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See also: påven

Contents

EnglishEdit

EtymologyEdit

From pave +‎ -en (past participle ending).

AdjectiveEdit

paven (not comparable)

  1. (rare, dated or archaic) paved
    • 1897, F. Harald Williams, Matin Bells and Scarlet and Gold, page 104:
      Firm as a paven road sprang what had seemed a hearse, Meet to uplift the load of a great universe; []
    • 1949, John Masefield, On the hill, page 18:
      A paven road or gathered tax
      But partly yield him what he lacks.
    • 1999, Lin Carter, The Quest of Kadji, page 118:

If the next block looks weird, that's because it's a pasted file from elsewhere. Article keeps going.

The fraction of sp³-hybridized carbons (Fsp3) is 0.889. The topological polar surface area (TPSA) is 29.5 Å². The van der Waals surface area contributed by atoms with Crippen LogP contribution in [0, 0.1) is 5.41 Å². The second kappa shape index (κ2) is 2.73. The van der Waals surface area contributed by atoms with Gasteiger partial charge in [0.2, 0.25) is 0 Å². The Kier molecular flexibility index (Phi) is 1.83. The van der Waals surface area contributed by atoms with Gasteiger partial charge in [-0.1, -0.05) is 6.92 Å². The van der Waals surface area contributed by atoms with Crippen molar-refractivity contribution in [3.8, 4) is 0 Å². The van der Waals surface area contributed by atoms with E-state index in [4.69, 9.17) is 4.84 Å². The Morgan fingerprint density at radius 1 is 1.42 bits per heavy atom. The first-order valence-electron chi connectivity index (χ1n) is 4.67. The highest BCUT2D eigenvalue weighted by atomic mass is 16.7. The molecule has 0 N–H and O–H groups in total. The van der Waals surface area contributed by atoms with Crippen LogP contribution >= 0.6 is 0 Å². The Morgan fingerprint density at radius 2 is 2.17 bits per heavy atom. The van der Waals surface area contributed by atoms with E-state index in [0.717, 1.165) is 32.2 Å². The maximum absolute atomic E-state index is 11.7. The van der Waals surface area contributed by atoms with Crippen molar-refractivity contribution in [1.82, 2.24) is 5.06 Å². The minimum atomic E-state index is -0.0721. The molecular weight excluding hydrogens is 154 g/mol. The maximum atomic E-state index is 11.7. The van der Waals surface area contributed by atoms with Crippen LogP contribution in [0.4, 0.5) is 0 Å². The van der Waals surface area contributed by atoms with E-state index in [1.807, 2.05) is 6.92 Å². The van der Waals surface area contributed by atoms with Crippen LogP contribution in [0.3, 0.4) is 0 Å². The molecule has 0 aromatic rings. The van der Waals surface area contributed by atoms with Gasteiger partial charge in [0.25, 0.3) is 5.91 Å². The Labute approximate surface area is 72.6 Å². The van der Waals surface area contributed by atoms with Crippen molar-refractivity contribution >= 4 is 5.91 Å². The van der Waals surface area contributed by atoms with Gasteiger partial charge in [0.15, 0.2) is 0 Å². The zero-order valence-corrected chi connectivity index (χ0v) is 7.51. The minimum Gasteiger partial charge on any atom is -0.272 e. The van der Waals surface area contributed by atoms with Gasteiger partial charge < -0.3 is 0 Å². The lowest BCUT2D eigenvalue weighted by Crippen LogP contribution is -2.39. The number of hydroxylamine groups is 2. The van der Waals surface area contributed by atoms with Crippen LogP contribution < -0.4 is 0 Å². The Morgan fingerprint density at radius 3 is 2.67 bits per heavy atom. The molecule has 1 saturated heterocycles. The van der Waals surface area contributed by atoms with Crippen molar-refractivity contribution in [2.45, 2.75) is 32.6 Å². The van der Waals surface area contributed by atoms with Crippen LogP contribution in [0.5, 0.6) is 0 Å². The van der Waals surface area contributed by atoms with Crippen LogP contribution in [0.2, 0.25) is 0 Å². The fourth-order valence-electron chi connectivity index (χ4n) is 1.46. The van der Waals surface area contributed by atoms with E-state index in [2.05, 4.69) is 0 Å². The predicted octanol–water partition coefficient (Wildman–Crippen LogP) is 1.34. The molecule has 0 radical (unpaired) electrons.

The architecture was bewildering in its multiform complexity: great, sleepy-lidded faces of stone gazed down from the eight-sided towers; fantastic dragon-hybrids writhed entangled coils above portal and arch; many-armed and beast-headed gods thronged the paven ways, lining entire avenues in rank on rank of carven stone idols so innumerable as to suggest pantheons as populous as dynasties.
    • 2005, Sylvia Kelso, Everran's Bane, page 73:
      After Kelflase a paven road replaced the half-finished horse-track, another sick-bed project, but it was still not fast enough for the king.

DanishEdit

NounEdit

paven c sg

  1. definite singular of pave

Norwegian BokmålEdit

NounEdit

paven m sg

  1. definite singular of pave

Norwegian NynorskEdit

NounEdit

paven m sg

  1. definite singular of pave